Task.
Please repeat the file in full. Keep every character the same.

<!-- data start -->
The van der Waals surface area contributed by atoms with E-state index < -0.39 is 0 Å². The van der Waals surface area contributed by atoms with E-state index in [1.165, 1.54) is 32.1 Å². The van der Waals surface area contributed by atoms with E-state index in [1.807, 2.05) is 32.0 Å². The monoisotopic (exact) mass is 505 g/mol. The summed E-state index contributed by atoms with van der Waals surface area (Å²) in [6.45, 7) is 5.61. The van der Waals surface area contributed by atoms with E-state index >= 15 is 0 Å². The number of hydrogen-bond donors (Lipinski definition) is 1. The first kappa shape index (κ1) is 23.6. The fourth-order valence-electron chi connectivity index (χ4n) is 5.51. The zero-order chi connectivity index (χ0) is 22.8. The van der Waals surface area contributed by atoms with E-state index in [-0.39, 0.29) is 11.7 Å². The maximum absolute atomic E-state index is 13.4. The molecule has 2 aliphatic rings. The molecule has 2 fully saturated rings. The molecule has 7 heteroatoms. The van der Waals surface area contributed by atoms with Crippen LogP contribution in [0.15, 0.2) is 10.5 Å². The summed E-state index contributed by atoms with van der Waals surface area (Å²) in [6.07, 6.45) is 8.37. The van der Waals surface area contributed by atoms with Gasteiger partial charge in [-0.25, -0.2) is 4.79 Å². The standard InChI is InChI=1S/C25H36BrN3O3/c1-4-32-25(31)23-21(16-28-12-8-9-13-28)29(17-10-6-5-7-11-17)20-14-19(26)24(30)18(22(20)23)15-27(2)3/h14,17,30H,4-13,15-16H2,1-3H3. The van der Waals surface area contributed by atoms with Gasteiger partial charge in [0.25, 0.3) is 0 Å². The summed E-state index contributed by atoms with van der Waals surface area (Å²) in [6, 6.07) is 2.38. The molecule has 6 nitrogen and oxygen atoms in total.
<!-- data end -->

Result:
The van der Waals surface area contributed by atoms with E-state index < -0.39 is 0 Å². The van der Waals surface area contributed by atoms with E-state index in [1.165, 1.54) is 32.1 Å². The van der Waals surface area contributed by atoms with E-state index in [1.807, 2.05) is 32.0 Å². The monoisotopic (exact) mass is 505 g/mol. The summed E-state index contributed by atoms with van der Waals surface area (Å²) in [6.45, 7) is 5.61. The van der Waals surface area contributed by atoms with E-state index >= 15 is 0 Å². The number of hydrogen-bond donors (Lipinski definition) is 1. The first kappa shape index (κ1) is 23.6. The fourth-order valence-electron chi connectivity index (χ4n) is 5.51. The zero-order chi connectivity index (χ0) is 22.8. The van der Waals surface area contributed by atoms with E-state index in [-0.39, 0.29) is 11.7 Å². The maximum absolute atomic E-state index is 13.4. The molecule has 2 aliphatic rings. The molecule has 2 fully saturated rings. The molecule has 7 heteroatoms. The van der Waals surface area contributed by atoms with Crippen LogP contribution in [0.15, 0.2) is 10.5 Å². The summed E-state index contributed by atoms with van der Waals surface area (Å²) in [6.07, 6.45) is 8.37. The van der Waals surface area contributed by atoms with Gasteiger partial charge in [-0.25, -0.2) is 4.79 Å². The standard InChI is InChI=1S/C25H36BrN3O3/c1-4-32-25(31)23-21(16-28-12-8-9-13-28)29(17-10-6-5-7-11-17)20-14-19(26)24(30)18(22(20)23)15-27(2)3/h14,17,30H,4-13,15-16H2,1-3H3. The van der Waals surface area contributed by atoms with Gasteiger partial charge in [0.25, 0.3) is 0 Å². The summed E-state index contributed by atoms with van der Waals surface area (Å²) in [6, 6.07) is 2.38. The molecule has 6 nitrogen and oxygen atoms in total.